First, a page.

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Joshua J. New, Tim P. German; The attenuation of inattentional blindness by biologically-important stimuli. Journal of Vision 2004;4(8):829. doi: 10.1167/4.8.829.
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© ARVO (1962-2015); The Authors (2016-present)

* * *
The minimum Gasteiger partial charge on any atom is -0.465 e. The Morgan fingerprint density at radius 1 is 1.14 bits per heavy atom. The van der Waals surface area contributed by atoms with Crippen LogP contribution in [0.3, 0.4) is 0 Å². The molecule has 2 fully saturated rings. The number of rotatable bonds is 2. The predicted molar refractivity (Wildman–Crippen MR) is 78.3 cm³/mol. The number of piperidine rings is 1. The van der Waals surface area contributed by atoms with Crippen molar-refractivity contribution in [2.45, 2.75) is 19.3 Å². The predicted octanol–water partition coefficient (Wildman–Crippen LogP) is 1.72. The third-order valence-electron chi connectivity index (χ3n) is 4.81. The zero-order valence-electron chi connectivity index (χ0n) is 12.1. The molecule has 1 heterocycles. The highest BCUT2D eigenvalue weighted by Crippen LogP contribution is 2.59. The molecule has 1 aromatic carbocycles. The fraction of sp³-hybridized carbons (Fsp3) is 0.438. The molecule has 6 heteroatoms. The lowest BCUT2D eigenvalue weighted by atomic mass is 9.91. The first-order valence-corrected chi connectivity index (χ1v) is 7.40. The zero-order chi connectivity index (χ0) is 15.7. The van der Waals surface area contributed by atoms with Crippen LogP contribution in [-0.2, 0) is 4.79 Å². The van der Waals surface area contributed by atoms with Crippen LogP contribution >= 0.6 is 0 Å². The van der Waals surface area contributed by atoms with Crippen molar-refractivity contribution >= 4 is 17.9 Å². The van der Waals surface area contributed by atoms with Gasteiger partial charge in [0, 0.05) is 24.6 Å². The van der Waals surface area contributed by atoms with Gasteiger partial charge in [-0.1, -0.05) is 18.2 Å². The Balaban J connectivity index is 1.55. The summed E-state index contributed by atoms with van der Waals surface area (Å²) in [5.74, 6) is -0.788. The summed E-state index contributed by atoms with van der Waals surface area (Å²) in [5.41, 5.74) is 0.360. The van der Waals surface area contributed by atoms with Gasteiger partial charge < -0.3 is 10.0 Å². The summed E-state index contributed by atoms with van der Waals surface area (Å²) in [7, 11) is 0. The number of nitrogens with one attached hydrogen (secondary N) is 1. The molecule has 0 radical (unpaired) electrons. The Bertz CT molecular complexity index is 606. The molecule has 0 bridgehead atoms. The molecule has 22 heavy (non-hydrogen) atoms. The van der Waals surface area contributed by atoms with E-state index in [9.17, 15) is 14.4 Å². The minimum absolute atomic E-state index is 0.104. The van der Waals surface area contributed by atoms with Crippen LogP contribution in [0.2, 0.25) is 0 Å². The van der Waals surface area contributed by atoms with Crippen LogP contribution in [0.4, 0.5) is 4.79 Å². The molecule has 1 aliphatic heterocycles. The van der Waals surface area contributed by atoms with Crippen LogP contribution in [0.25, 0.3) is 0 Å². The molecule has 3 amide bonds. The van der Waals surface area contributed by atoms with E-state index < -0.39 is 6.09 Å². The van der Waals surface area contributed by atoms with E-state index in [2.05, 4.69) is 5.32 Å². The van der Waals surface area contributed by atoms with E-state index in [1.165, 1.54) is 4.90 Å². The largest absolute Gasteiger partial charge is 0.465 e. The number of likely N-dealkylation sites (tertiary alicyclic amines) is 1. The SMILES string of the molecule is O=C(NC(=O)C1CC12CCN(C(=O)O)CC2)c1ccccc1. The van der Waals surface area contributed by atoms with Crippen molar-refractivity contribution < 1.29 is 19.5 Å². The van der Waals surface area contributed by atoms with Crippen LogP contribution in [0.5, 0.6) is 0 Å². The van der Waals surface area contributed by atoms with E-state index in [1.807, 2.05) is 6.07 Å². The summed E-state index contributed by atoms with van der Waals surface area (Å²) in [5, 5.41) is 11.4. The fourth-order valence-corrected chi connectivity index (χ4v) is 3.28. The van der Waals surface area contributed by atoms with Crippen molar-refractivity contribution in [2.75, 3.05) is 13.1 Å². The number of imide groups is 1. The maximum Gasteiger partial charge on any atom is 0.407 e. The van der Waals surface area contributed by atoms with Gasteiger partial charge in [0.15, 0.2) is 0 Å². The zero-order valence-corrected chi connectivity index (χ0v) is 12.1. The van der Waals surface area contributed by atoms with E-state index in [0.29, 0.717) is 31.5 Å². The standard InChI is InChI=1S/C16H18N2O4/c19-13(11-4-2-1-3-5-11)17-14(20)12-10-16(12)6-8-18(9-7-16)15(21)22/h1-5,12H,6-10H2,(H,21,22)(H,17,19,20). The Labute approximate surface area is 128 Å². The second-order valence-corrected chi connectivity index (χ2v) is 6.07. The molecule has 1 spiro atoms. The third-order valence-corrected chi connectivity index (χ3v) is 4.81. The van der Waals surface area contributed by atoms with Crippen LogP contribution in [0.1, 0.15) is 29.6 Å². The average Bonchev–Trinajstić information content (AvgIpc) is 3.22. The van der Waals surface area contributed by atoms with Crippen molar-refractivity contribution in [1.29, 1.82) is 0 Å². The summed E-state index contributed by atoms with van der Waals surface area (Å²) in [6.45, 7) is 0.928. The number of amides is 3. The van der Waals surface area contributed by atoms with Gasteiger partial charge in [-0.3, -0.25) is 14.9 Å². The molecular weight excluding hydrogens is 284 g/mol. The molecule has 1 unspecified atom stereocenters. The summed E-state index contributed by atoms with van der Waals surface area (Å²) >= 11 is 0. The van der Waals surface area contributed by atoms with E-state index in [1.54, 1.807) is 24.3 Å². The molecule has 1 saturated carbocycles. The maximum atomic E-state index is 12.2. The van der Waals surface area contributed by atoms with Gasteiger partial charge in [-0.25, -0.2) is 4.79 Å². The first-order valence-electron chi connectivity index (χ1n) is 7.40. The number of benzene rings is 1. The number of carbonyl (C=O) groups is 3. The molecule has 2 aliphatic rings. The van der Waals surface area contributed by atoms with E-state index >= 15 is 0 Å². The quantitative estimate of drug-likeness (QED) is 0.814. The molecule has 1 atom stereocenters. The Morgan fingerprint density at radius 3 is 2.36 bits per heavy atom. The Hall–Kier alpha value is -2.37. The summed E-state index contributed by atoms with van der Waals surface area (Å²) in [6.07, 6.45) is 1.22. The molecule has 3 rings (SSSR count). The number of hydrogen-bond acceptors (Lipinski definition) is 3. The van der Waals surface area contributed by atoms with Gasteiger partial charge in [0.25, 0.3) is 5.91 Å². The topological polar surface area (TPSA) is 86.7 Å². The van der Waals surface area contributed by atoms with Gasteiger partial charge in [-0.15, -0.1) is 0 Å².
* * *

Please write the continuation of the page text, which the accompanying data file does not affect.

Selective attention is a property of the human visual system, a collection of sophisticated psychological mechanisms that necessarily arose over an evolutionary time span. An ecological perspective suggests that some objects of persisting biological importance should quickly and reliably capture visual attention, irrespective of viewers' present goals and intentions. Previous research has demonstrated that items such as spiders and faces are more easily detected by parietally-damaged individuals when presented in largely neglected areas. To test the ability of biologically important objects to capture visual attention in normal individuals, our study has used the inattention blindness paradigm. In this experiment an unexpected stimulus is displayed peripherally to a participant while they estimate the relative lengths of two central, bisecting lines. We found that a biologically-important object (i.e. spider) is detected, localized, and identified above chance performance while a stimuli that is comparably perceived as threatening in the modern environment (i.e. hypodermic needles) is not. Additional conditions suggest that the spider detection, while not discriminating between curvilinear and rectilinear depictions, is highly sensitive to the spatial configuration of features.
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